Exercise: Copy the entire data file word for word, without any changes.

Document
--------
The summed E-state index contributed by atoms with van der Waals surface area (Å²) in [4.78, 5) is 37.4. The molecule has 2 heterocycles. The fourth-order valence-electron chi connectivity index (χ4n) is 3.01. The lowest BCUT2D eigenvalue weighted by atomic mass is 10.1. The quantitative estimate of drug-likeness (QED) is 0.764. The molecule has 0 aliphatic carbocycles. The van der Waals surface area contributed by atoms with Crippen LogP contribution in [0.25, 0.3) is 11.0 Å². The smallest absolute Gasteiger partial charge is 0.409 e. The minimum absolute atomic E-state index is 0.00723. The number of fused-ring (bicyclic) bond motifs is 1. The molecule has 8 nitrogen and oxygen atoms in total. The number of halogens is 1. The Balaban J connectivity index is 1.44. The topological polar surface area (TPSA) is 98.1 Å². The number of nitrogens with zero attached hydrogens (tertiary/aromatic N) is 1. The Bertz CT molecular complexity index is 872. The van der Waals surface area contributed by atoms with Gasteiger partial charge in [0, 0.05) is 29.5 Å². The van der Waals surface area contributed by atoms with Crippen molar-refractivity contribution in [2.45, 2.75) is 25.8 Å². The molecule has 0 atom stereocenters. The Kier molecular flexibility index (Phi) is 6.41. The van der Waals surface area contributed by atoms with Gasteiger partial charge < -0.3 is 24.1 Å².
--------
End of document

The summed E-state index contributed by atoms with van der Waals surface area (Å²) in [4.78, 5) is 37.4. The molecule has 2 heterocycles. The fourth-order valence-electron chi connectivity index (χ4n) is 3.01. The lowest BCUT2D eigenvalue weighted by atomic mass is 10.1. The quantitative estimate of drug-likeness (QED) is 0.764. The molecule has 0 aliphatic carbocycles. The van der Waals surface area contributed by atoms with Crippen LogP contribution in [0.25, 0.3) is 11.0 Å². The smallest absolute Gasteiger partial charge is 0.409 e. The minimum absolute atomic E-state index is 0.00723. The number of fused-ring (bicyclic) bond motifs is 1. The molecule has 8 nitrogen and oxygen atoms in total. The number of halogens is 1. The Balaban J connectivity index is 1.44. The topological polar surface area (TPSA) is 98.1 Å². The number of nitrogens with zero attached hydrogens (tertiary/aromatic N) is 1. The Bertz CT molecular complexity index is 872. The van der Waals surface area contributed by atoms with Gasteiger partial charge in [0, 0.05) is 29.5 Å². The van der Waals surface area contributed by atoms with Crippen molar-refractivity contribution in [2.45, 2.75) is 25.8 Å². The molecule has 0 atom stereocenters. The Kier molecular flexibility index (Phi) is 6.41. The van der Waals surface area contributed by atoms with Gasteiger partial charge < -0.3 is 24.1 Å².